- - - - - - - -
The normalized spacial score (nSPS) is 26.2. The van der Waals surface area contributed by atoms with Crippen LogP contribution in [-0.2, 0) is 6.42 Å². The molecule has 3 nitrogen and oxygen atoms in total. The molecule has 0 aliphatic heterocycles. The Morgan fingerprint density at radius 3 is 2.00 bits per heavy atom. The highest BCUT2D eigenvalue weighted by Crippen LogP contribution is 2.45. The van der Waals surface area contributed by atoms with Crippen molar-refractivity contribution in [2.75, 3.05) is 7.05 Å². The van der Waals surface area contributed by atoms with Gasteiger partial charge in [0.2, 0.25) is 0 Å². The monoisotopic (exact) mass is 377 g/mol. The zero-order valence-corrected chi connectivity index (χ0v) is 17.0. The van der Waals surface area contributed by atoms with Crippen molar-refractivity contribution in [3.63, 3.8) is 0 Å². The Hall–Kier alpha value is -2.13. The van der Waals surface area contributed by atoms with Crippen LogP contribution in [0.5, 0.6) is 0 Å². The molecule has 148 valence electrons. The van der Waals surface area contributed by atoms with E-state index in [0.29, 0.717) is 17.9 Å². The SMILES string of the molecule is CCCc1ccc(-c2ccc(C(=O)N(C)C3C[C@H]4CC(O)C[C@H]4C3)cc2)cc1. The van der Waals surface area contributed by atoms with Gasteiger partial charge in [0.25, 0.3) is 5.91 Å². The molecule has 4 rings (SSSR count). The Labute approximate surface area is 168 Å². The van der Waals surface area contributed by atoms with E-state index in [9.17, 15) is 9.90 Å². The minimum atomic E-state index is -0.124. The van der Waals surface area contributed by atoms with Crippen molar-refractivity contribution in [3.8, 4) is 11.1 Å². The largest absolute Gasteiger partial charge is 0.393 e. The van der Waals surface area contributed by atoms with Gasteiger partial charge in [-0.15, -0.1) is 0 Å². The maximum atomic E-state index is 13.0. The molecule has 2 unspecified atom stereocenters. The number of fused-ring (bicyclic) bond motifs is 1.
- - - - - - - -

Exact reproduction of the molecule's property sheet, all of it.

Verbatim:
The normalized spacial score (nSPS) is 26.2. The van der Waals surface area contributed by atoms with Crippen LogP contribution in [-0.2, 0) is 6.42 Å². The molecule has 3 nitrogen and oxygen atoms in total. The molecule has 0 aliphatic heterocycles. The Morgan fingerprint density at radius 3 is 2.00 bits per heavy atom. The highest BCUT2D eigenvalue weighted by Crippen LogP contribution is 2.45. The van der Waals surface area contributed by atoms with Crippen molar-refractivity contribution in [2.75, 3.05) is 7.05 Å². The van der Waals surface area contributed by atoms with Gasteiger partial charge in [0.2, 0.25) is 0 Å². The monoisotopic (exact) mass is 377 g/mol. The zero-order valence-corrected chi connectivity index (χ0v) is 17.0. The van der Waals surface area contributed by atoms with Crippen molar-refractivity contribution in [3.63, 3.8) is 0 Å². The Hall–Kier alpha value is -2.13. The van der Waals surface area contributed by atoms with Crippen LogP contribution in [0.5, 0.6) is 0 Å². The molecule has 148 valence electrons. The van der Waals surface area contributed by atoms with E-state index in [0.29, 0.717) is 17.9 Å². The SMILES string of the molecule is CCCc1ccc(-c2ccc(C(=O)N(C)C3C[C@H]4CC(O)C[C@H]4C3)cc2)cc1. The van der Waals surface area contributed by atoms with Gasteiger partial charge in [0.25, 0.3) is 5.91 Å². The molecule has 4 rings (SSSR count). The Labute approximate surface area is 168 Å². The van der Waals surface area contributed by atoms with E-state index in [9.17, 15) is 9.90 Å². The minimum atomic E-state index is -0.124. The van der Waals surface area contributed by atoms with Crippen molar-refractivity contribution in [3.8, 4) is 11.1 Å². The largest absolute Gasteiger partial charge is 0.393 e. The van der Waals surface area contributed by atoms with Gasteiger partial charge in [-0.15, -0.1) is 0 Å². The maximum atomic E-state index is 13.0. The molecule has 2 unspecified atom stereocenters. The number of fused-ring (bicyclic) bond motifs is 1.